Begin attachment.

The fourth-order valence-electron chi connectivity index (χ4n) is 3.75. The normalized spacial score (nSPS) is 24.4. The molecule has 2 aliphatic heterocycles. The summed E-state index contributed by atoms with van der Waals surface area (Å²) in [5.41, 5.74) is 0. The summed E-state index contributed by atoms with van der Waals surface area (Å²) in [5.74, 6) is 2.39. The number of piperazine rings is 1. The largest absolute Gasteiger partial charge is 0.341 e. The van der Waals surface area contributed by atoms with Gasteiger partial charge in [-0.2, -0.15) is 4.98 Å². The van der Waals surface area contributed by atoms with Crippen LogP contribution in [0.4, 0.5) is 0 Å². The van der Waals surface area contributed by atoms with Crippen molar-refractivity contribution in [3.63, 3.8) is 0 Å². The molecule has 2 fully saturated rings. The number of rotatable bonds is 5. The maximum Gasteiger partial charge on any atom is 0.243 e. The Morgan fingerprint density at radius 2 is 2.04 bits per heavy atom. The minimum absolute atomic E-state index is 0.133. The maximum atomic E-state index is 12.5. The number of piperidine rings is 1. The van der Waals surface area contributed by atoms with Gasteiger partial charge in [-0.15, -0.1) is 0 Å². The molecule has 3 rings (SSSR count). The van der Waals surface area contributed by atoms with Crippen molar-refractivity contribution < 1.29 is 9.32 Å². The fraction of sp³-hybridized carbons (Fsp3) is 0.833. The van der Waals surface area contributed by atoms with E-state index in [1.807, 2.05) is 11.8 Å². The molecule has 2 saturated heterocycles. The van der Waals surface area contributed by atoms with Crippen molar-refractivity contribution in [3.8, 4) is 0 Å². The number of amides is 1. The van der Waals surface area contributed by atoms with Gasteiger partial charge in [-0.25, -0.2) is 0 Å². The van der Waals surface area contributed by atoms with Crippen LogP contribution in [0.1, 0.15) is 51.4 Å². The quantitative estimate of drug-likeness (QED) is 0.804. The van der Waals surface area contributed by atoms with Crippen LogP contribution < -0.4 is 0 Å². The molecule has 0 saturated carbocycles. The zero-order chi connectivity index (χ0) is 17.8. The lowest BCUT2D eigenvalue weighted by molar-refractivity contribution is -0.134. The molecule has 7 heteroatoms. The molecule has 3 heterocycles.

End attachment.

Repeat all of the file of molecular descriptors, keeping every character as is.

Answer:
The fourth-order valence-electron chi connectivity index (χ4n) is 3.75. The normalized spacial score (nSPS) is 24.4. The molecule has 2 aliphatic heterocycles. The summed E-state index contributed by atoms with van der Waals surface area (Å²) in [5.41, 5.74) is 0. The summed E-state index contributed by atoms with van der Waals surface area (Å²) in [5.74, 6) is 2.39. The number of piperazine rings is 1. The largest absolute Gasteiger partial charge is 0.341 e. The van der Waals surface area contributed by atoms with Gasteiger partial charge in [-0.2, -0.15) is 4.98 Å². The van der Waals surface area contributed by atoms with Crippen LogP contribution in [0.4, 0.5) is 0 Å². The van der Waals surface area contributed by atoms with Crippen molar-refractivity contribution in [3.63, 3.8) is 0 Å². The molecule has 2 fully saturated rings. The number of rotatable bonds is 5. The maximum Gasteiger partial charge on any atom is 0.243 e. The Morgan fingerprint density at radius 2 is 2.04 bits per heavy atom. The minimum absolute atomic E-state index is 0.133. The maximum atomic E-state index is 12.5. The number of piperidine rings is 1. The van der Waals surface area contributed by atoms with Gasteiger partial charge in [-0.15, -0.1) is 0 Å². The molecule has 3 rings (SSSR count). The van der Waals surface area contributed by atoms with Crippen molar-refractivity contribution < 1.29 is 9.32 Å². The fraction of sp³-hybridized carbons (Fsp3) is 0.833. The van der Waals surface area contributed by atoms with E-state index in [1.807, 2.05) is 11.8 Å². The molecule has 2 saturated heterocycles. The van der Waals surface area contributed by atoms with Crippen molar-refractivity contribution in [3.8, 4) is 0 Å². The number of amides is 1. The van der Waals surface area contributed by atoms with Gasteiger partial charge in [-0.25, -0.2) is 0 Å². The van der Waals surface area contributed by atoms with Crippen LogP contribution in [0.1, 0.15) is 51.4 Å². The quantitative estimate of drug-likeness (QED) is 0.804. The van der Waals surface area contributed by atoms with Crippen LogP contribution < -0.4 is 0 Å². The molecule has 0 saturated carbocycles. The zero-order chi connectivity index (χ0) is 17.8. The lowest BCUT2D eigenvalue weighted by molar-refractivity contribution is -0.134. The molecule has 7 heteroatoms. The molecule has 3 heterocycles.